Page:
Philip Evergood

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Philip Evergood
Philip Evergood, circa 1942
Philip Howard Francis Dixon Blashki

October 26, 1901
New York City, US
Known forPainting, Sculpture, Printmaking

Philip Howard Francis Dixon Evergood (born Howard Blashki; 1901–1973) was an American Social Realist painter, etcher, lithographer, sculptor, illustrator and writer.[1] He was particularly active during the Depression and World War II era.[2][3]


Philip Evergood was born in New York City in 1901.[3] His mother was English and his father, Miles Evergood, was an Australian artist of Polish Jewish descent who, in 1915, changed the family's name from Blashki to Evergood. Philip Evergood's formal education began in 1905. He studied music and by 1908 he was playing the piano in a concert with his teacher.[4]

He attended different English boarding schools starting in 1909 and was educated mainly at Eton and Cambridge University. In 1921 he decided to study art, left Cambridge, and went to London to study with Henry Tonks at the Slade School.[4]

In 1923 Evergood went back to New York where he studied at the Art Students League of New York for a year, studying with George Luks and William von Schlegell.[3] He then returned to Europe, worked at various jobs in Paris, painted independently, and studied at the Académie Julian with André Lhote. He also studied with Stanley William Hayter at Atelier 17;[5] Hayter taught him engraving.

He returned to New York in 1926 and began a career that was marked by the hardships of severe illness, an almost fatal operation, and constant financial trouble.

It was not until the collector Joseph H. Hirshhorn purchased several of his paintings that he could consider his financial troubles over. Evergood worked on WPA art projects from 1934 to 1937 where he painted two murals: The Story of Richmond Hill (1936–37, Public Library branch, Queens, N.Y.) and 'Cotton from Field to Mill (1938, post office in Jackson, Ga.).[4] He taught both music and art as late as 1943, and finally moved to Southbury, Connecticut, in 1952. He was a full member of the Art Students League of New York and the National Institute of Arts and Letters.

A New York City police officer was killed in the line of duty at Evergood's house located at 132 Bank Street, Greenwich Village on August 17, 1947. Police Officer Thomas J. Gargan, responding to a neighbor's call reporting a burglary, was fatally shot in the chest and his partner was wounded by the burglar. Gargan was posthumously awarded the Daily News Hero Award. It was the second time he had won this award.[6] The burglar used a single shot signal flare gun (sawed off shotgun) he had found in the house. He was sentenced to death and executed in 1948. Evergood was charged with violating the Sullivan Act for failing to register the gun.[7] He was acquitted by a three judge panel.[8]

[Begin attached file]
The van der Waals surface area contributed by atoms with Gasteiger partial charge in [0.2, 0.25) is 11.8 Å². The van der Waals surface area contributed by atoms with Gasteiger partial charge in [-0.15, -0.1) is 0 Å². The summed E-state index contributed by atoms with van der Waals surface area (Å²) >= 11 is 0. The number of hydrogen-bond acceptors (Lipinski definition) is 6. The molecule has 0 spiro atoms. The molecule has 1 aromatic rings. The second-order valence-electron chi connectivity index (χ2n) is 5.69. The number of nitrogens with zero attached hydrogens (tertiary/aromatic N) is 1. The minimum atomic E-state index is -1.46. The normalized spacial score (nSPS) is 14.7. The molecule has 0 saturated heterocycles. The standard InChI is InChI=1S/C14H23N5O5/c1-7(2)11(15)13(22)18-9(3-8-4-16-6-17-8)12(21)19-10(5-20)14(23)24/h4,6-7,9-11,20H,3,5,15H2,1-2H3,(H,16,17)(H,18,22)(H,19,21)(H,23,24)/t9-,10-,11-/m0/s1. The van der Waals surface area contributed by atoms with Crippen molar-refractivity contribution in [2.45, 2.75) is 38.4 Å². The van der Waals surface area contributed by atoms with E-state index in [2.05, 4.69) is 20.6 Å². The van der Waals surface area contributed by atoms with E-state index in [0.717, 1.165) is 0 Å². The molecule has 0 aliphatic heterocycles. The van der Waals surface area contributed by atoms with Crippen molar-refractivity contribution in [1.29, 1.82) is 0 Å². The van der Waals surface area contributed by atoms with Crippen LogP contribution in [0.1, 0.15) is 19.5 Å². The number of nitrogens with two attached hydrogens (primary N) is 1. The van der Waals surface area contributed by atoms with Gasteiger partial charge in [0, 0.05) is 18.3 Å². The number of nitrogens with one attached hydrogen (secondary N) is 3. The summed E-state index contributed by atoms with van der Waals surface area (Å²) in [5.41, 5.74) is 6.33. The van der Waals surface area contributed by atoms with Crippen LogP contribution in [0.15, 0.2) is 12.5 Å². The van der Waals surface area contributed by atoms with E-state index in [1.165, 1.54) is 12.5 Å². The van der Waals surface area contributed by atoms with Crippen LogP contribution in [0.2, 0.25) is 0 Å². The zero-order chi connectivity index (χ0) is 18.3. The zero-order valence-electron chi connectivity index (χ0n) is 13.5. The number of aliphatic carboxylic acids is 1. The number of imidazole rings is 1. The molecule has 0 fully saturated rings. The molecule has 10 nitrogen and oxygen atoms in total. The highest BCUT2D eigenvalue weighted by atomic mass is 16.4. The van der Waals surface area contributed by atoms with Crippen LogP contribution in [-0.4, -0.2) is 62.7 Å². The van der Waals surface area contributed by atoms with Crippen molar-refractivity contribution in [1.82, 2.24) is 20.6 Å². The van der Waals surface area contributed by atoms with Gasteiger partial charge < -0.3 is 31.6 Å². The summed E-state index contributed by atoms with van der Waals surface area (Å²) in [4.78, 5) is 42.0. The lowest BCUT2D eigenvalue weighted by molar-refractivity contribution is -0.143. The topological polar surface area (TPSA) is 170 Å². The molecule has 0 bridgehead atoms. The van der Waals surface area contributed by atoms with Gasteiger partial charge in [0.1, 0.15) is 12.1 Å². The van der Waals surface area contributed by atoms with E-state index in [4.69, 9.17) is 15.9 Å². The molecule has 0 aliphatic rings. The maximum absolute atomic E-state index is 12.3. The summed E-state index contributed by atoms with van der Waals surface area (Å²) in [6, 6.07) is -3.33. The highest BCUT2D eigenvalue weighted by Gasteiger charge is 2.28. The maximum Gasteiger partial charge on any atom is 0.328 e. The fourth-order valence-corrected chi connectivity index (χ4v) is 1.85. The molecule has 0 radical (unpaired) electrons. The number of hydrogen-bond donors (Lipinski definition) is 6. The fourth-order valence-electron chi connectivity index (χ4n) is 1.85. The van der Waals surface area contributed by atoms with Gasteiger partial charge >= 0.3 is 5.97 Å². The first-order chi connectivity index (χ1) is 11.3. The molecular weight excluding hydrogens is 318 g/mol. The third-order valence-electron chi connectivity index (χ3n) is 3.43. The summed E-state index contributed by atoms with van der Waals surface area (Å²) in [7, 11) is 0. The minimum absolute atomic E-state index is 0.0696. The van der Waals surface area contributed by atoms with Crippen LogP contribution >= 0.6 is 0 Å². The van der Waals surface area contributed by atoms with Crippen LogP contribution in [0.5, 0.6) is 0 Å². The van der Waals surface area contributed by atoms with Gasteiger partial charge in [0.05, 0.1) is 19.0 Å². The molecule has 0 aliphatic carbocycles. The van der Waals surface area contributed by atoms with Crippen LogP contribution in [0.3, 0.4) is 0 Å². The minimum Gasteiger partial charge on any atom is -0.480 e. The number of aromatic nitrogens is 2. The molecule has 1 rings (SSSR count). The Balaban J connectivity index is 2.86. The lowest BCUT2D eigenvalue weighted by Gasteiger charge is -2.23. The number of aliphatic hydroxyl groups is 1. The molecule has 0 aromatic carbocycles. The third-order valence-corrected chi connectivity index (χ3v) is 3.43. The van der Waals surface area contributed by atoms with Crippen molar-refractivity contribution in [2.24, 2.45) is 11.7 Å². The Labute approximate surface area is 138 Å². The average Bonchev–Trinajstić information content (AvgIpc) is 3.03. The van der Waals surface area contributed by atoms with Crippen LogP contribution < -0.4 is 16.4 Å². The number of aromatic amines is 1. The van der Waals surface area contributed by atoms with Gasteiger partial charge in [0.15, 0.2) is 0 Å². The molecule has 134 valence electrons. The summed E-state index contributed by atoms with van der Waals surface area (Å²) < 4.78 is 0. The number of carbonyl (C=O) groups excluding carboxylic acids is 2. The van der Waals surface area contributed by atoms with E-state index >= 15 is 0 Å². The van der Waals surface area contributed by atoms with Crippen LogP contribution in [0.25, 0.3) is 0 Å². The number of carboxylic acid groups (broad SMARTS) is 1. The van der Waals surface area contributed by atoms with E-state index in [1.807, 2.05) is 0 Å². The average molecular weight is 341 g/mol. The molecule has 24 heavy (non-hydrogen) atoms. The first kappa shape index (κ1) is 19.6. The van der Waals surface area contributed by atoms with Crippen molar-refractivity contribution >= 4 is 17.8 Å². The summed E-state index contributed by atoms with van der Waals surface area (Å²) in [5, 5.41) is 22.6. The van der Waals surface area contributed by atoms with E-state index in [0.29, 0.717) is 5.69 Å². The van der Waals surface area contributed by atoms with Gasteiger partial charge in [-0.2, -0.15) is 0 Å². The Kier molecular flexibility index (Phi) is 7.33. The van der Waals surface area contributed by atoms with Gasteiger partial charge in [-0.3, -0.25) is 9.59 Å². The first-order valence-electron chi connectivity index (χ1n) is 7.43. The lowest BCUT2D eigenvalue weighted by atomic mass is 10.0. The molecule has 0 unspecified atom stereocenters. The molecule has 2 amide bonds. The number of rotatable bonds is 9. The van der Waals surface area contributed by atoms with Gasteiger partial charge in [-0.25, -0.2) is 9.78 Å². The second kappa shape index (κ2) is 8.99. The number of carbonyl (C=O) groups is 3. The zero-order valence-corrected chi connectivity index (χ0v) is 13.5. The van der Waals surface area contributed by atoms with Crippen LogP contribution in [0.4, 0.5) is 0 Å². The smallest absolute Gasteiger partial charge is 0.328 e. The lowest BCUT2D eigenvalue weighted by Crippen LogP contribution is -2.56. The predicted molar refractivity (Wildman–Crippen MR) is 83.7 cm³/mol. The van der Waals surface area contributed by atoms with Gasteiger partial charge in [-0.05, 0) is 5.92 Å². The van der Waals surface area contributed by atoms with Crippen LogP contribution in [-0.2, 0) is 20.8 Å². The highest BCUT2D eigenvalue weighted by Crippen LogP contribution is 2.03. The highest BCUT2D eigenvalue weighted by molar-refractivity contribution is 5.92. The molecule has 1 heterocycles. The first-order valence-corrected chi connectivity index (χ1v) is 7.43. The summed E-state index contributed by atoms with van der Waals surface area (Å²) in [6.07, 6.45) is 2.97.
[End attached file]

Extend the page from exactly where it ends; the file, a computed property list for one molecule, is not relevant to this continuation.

Evergood was killed in a house fire in Bridgewater, Connecticut, in 1973 at the age of 72.[4] He is buried in Green-Wood Cemetery, Brooklyn.[9]


Evergood's influences include El Greco, Bosch, Brueghel, Goya, Daumier, Toulouse-Lautrec, Sloan's Ashcan paintings, and even prehistoric cave art.

Evergood is noted for his deliberately awkward drawing and his spontaneous bold lines. His skillfully organized sophisticated compositions are often humorous, frequently fantastic, and sometimes openly symbolic. His color is never conventional but rather evokes an extremely personal mood that reveals the artist as both militantly social and warmly sensuous.[10]

Though he experimented with etching and lithography in the 1920s, he did not begin to devote himself on a large scale to original printmaking until after 1945. At this time he studied printmaking techniques at the New York studio of Stanley William Hayter. During the following twenty-five years he produced many works of art in both lithography and etching.[2]

During the 1950s Evergood departed from his established "Social Realism" style and concentrated on symbolism, both biblical and mythological. A characteristic work of this period in Evergood's life is The New Lazarus, painted in 1954 and presently housed in the Whitney Museum of American Art.[4]

Evergood Self Portrait: c. 1960, University of Kentucky Art Museum Collection